“So Rob” you say… “if its not a set of rules, then where do the rule come in?”
“Ah ha” – I respond, well the rules come in at the beginning…. Check out the Dreyfus model of skill acquisition. (http://en.wikipedia.org/wiki/Dreyfus_model_of_skill_acquisition). Here you will see that people are at different levels of competence at different things. In order to learn and gain competence you start off as a novice. Novices must first start with the rules… quoting Wikipedia here exactly..:
“In the novice stage, a person follows rules as given, without context, with no sense of responsibility beyond following the rules exactly. Competence develops when the individual develops organizing principles to quickly access the particular rules that are relevant to the specific task at hand; hence, competence is characterized by active decision making in choosing a course of action. Proficiency is shown by individuals who develop intuition to guide their decisions and devise their own rules to formulate plans. The progression is thus from rigid adherence to rules to an intuitive mode of reasoning based on tacit knowledge”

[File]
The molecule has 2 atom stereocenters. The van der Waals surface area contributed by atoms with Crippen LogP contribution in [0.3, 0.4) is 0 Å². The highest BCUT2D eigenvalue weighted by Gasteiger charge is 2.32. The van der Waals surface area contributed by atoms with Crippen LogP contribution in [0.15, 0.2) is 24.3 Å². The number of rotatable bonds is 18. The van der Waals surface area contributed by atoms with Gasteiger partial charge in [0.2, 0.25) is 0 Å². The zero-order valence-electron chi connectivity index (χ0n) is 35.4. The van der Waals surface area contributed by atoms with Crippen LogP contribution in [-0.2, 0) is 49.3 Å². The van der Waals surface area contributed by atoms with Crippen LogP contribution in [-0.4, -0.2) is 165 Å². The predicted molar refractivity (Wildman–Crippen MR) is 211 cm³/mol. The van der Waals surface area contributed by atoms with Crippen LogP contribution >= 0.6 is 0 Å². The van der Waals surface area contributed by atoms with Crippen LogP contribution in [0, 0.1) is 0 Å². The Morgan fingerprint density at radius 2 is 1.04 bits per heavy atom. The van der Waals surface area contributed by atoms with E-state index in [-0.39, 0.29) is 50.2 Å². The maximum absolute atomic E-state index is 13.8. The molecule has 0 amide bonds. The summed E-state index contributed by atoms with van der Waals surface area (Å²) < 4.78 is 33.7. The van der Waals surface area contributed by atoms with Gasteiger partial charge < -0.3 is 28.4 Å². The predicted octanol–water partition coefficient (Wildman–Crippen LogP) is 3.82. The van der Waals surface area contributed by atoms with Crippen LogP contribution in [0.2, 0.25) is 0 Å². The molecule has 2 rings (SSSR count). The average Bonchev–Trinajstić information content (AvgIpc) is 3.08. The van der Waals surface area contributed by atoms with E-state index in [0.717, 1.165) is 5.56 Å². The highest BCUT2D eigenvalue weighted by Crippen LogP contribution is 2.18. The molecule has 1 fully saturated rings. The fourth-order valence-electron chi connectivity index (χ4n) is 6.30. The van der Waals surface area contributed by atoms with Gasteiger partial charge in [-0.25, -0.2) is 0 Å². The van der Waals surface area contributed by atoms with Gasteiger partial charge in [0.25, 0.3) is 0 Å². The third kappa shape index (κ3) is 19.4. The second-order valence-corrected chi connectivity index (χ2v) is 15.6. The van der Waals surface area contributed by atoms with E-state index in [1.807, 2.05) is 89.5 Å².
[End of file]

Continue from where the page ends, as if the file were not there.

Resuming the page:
This might further be explained by Yorkshire puddings.
Or rather how to make them. We in England all love Yorkshire puddings. But how do you make them? Simple just google a recipe from the BBC recipe website (http://www.bbc.co.uk/food/recipes/search?keywords=yorkshire+pudding&chefs=&programmes=) the problem is that currently there are 35 recipes for yorkshire puddings. All of them are relatively different, and few if any really talk in depth about the technique of making them.
There you have it, the paradox of choice with recipes, the temptation is to say some work and some don’t after you have tried some. The real answer lies in understanding that each recipe was created in a context, and depending on a series of circumstances (ie. how naturally gifted a cook you are, your cooking style, how good your oven is, the regional quality of ingredients etc…) some of these will work for you and some wont. Not only that but you will find that after picking a favourite recipe, you will probably modify it yourself to your personal preference, perhaps you want a little mustard in the mix, or you might want them fluffier or cooked more etc…..
so what do the Yorkshire puddings tell us?
If you think my Yorkshire puddings talk to me, they don’t. However the example of the Yorkshire puddings does tell us that we are not to take rules as values, and what works for some wont work for others, it doesn’t make it wrong, it just makes not not applicable to you at this moment, but it also could be “not for you… YET”. Some Agile ideas that don’t work in one company will work in others and vice versa, but as long as they are supporting the Agile values which should be at the heart of the framework then that’s ok.